But he met with me because he had a message for you:
And then he asked me if I cared to take coffee.
"Greek coffee or Turkish coffee?" he said with a smile and a wink. "Medium sweet, correct?"
For political and cultural reasons in the West, the role of Bartholomew is often either ignored or misunderstood in the United States.
He's no mere churchman. He is the direct and 270th successor of the 2,000-year-old Christian church founded by St. Andrew the Apostle.
The patriarchate has been in this city since the beginning of Christianity and remained after the conquest of Byzantium by the Ottoman Turks. And it held on, desperately, through the 20th century, as the anti-religious Kemalist secularists ran Turkey.
It remained even through the pogroms of the 1950s, as the Greek population here dwindled to a little more than 2,000.
But great change has come to Turkey, and the Tribune has sent me here as witness. Americans hardly hear of the amazing things that are happening in Turkey, even though it is a nation vital to America's interests.
This is an Islamic nation and a member of NATO, bordering Iran, Syria and Iraq. The economy is booming; the people are optimistic and confident. Turkey is building a new identity. This change hasn't come at the hands of those stridently secular Kemalists.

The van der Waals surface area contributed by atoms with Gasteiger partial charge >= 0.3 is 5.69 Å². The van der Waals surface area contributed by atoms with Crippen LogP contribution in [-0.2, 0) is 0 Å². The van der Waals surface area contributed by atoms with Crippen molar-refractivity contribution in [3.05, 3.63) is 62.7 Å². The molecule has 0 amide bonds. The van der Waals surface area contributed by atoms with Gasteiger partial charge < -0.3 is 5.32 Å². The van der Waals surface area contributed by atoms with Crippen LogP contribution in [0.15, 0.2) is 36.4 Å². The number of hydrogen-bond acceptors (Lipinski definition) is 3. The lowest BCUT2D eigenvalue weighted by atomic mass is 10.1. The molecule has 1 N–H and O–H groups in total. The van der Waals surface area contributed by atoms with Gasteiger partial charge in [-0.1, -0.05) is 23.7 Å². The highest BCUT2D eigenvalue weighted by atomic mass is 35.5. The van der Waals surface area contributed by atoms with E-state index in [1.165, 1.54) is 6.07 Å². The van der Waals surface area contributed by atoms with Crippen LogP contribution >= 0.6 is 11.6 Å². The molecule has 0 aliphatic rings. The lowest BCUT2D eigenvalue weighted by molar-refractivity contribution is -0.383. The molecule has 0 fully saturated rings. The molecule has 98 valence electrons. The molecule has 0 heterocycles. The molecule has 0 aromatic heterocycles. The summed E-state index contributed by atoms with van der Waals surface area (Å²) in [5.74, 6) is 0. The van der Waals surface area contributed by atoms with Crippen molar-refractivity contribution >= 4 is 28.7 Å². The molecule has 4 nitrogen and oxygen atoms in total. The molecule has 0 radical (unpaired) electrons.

A politician who was once jailed a few years ago merely for mentioning Islam while reading a poem is now the country's prime minister, Recep Erdogan.
Erdogan isn't a theocrat. But the fall of the anti-religious secularists has allowed some in America to complain that the U.S. should fear what's happening in Turkey. So I thought to ask the patriarch of the tiny minority Orthodox whether Erdogan worries him.
"These are political questions," Bartholomew said, "but the changes have been extremely positive. Years ago, you couldn't have dreamed of the changes. You couldn't have believed it.
"The prime minister has promised to restore properties confiscated from Christians and Jews years ago. He has promised to reopen the Orthodox seminary at Halki, which has been closed for many years.
"Of course, we have concerns in some areas, and there are legal questions remaining, but the Orthodox-Islamic dialogue has been extremely positive. More positive than I ever would have imagined."
Certainly, this is not some utopia. An alleged coup attempt by the secularist armed forces has led to prosecutions, even of journalists.
But there have been structural changes. For example, where once only a few elite families from Istanbul ruled the economy, business here is now far more democratic, with a thriving middle class.
A new constitution is being written, distancing the nation from the days when the military, as self-described protectors of the nation, would routinely topple Turkish governments with coups when things got too democratic.